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Submission + - The STEM Crisis Is a Myth 2

theodp writes: Forget the dire predictions of a looming shortfall of scientists, technologists, engineers, and mathematicians, advises IEEE Spectrum contributing editor Robert Charette — the STEM crisis is a myth. In investigating the simultaneous claims of both a shortage and a surplus of STEM workers, Charette was surprised by "the apparent mismatch between earning a STEM degree and having a STEM job. Of the 7.6 million STEM workers counted by the Commerce Department, only 3.3 million possess STEM degrees. Viewed another way, about 15 million U.S. residents hold at least a bachelor’s degree in a STEM discipline, but three-fourths of them—11.4 million—work outside of STEM." So, why would universities, government, and tech companies like Facebook, IBM, and Microsoft cry STEM-worker-shortage-wolf? "Clearly, powerful forces must be at work to perpetuate the cycle," Charette writes. "One is obvious: the bottom line. Companies would rather not pay STEM professionals high salaries with lavish benefits, offer them training on the job, or guarantee them decades of stable employment. So having an oversupply of workers, whether domestically educated or imported, is to their benefit...Governments also push the STEM myth because an abundance of scientists and engineers is widely viewed as an important engine for innovation and also for national defense. And the perception of a STEM crisis benefits higher education, says Ron Hira, because as 'taxpayers subsidize more STEM education, that works in the interest of the universities' by allowing them to expand their enrollments. An oversupply of STEM workers may also have a beneficial effect on the economy, says Georgetown's Nicole Smith, one of the coauthors of the 2011 STEM study. If STEM graduates can’t find traditional STEM jobs, she says, 'they will end up in other sectors of the economy and be productive.'"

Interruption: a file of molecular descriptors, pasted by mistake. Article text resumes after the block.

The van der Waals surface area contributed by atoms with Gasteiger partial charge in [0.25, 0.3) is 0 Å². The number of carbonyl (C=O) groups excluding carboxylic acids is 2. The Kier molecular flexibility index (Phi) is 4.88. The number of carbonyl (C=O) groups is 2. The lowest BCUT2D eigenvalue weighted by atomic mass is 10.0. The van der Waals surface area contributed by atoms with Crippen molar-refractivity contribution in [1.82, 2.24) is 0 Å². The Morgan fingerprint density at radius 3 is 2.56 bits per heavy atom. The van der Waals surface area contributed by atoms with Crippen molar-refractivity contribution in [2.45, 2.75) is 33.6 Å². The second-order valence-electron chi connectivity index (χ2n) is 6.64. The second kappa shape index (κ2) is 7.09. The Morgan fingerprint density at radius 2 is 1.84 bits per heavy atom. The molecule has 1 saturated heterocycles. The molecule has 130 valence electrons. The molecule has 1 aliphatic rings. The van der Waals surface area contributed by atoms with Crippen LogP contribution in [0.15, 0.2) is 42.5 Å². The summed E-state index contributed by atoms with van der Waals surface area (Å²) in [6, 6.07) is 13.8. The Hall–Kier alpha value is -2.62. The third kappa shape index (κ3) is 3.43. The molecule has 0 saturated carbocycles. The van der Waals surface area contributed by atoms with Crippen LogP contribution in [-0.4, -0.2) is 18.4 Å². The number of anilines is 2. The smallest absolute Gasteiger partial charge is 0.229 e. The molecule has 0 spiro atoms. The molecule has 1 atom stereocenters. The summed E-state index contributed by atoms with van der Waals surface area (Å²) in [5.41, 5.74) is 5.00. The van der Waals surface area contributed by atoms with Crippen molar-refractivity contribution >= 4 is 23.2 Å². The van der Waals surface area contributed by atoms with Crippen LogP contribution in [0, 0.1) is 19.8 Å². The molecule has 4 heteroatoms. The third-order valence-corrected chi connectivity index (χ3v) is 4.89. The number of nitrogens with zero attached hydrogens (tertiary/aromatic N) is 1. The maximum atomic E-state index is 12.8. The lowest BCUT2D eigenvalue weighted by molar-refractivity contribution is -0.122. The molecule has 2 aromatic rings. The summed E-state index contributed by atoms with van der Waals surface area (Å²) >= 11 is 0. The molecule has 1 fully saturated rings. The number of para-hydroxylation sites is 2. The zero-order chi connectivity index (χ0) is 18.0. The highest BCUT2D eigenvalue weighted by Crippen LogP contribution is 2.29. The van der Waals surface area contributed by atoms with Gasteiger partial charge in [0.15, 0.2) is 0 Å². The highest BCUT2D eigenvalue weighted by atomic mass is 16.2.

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The STEM Crisis Is a Myth

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  • by InfiniteLoopCounter ( 1355173 ) on Saturday August 31, 2013 @07:18PM (#44727061)

    I would love even the chance of getting a secure, long-term science career -- but I live in too small a city and now am several years into another line of work. Like many other people, I have had to settle for a job quite outside the field of specialisation in IT. Sure I, like many other young people in the workforce, have become really good at doing my job and it makes good money, but it is boring as all hell compared to what I'd really like to do in the long term. Under-employment of skills sucks and a terrible long line of politicians are squarely to blame. Only good policy can change this and real investment into STEM and our collective futures.

  • Reading this it looks like that in a few areas there are not enough STEM people. But for most STEM trained or curious people there aren't enough jobs. Quite simply outside of a few geographic areas STEM jobs are few and far between. Also you have a situation where for true advancement you aren't just looking for someone who has passed the courses and has a degree but is of the best and brightest. But a typical science job does not pay all that well; a job on wall street does. A job in the upper ranks of man

Things are not as simple as they seems at first. - Edward Thorp